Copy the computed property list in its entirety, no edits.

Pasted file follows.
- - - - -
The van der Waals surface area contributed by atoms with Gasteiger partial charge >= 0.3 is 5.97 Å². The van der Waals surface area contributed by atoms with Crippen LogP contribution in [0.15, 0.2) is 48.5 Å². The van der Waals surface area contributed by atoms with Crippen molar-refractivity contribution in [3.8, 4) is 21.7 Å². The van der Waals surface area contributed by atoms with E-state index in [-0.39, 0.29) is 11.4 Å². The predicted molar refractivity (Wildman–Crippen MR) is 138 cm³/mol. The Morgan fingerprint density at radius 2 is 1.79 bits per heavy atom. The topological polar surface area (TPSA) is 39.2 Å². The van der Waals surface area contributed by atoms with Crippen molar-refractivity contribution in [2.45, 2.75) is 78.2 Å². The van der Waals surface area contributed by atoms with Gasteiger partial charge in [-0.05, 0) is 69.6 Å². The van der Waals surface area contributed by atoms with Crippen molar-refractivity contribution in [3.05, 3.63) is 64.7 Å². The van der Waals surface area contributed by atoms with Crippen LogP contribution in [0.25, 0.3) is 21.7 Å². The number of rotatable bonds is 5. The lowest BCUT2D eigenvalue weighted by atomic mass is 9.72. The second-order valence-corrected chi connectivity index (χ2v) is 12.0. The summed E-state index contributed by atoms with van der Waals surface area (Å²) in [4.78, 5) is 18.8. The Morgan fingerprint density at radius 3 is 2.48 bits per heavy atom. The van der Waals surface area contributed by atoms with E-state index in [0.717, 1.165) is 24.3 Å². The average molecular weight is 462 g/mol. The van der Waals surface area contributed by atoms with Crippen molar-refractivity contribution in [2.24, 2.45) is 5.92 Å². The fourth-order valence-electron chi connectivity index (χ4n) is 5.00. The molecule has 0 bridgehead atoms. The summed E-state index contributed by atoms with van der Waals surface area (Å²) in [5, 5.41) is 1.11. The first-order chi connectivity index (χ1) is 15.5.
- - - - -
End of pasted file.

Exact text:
The van der Waals surface area contributed by atoms with Gasteiger partial charge >= 0.3 is 5.97 Å². The van der Waals surface area contributed by atoms with Crippen LogP contribution in [0.15, 0.2) is 48.5 Å². The van der Waals surface area contributed by atoms with Crippen molar-refractivity contribution in [3.8, 4) is 21.7 Å². The van der Waals surface area contributed by atoms with E-state index in [-0.39, 0.29) is 11.4 Å². The predicted molar refractivity (Wildman–Crippen MR) is 138 cm³/mol. The Morgan fingerprint density at radius 2 is 1.79 bits per heavy atom. The topological polar surface area (TPSA) is 39.2 Å². The van der Waals surface area contributed by atoms with Crippen molar-refractivity contribution in [2.45, 2.75) is 78.2 Å². The van der Waals surface area contributed by atoms with Gasteiger partial charge in [-0.05, 0) is 69.6 Å². The van der Waals surface area contributed by atoms with Crippen molar-refractivity contribution in [3.05, 3.63) is 64.7 Å². The van der Waals surface area contributed by atoms with Crippen LogP contribution in [0.25, 0.3) is 21.7 Å². The number of rotatable bonds is 5. The lowest BCUT2D eigenvalue weighted by atomic mass is 9.72. The second-order valence-corrected chi connectivity index (χ2v) is 12.0. The summed E-state index contributed by atoms with van der Waals surface area (Å²) in [4.78, 5) is 18.8. The Morgan fingerprint density at radius 3 is 2.48 bits per heavy atom. The van der Waals surface area contributed by atoms with E-state index in [0.717, 1.165) is 24.3 Å². The average molecular weight is 462 g/mol. The van der Waals surface area contributed by atoms with Crippen molar-refractivity contribution in [2.24, 2.45) is 5.92 Å². The fourth-order valence-electron chi connectivity index (χ4n) is 5.00. The molecule has 0 bridgehead atoms. The summed E-state index contributed by atoms with van der Waals surface area (Å²) in [5, 5.41) is 1.11. The first-order chi connectivity index (χ1) is 15.5.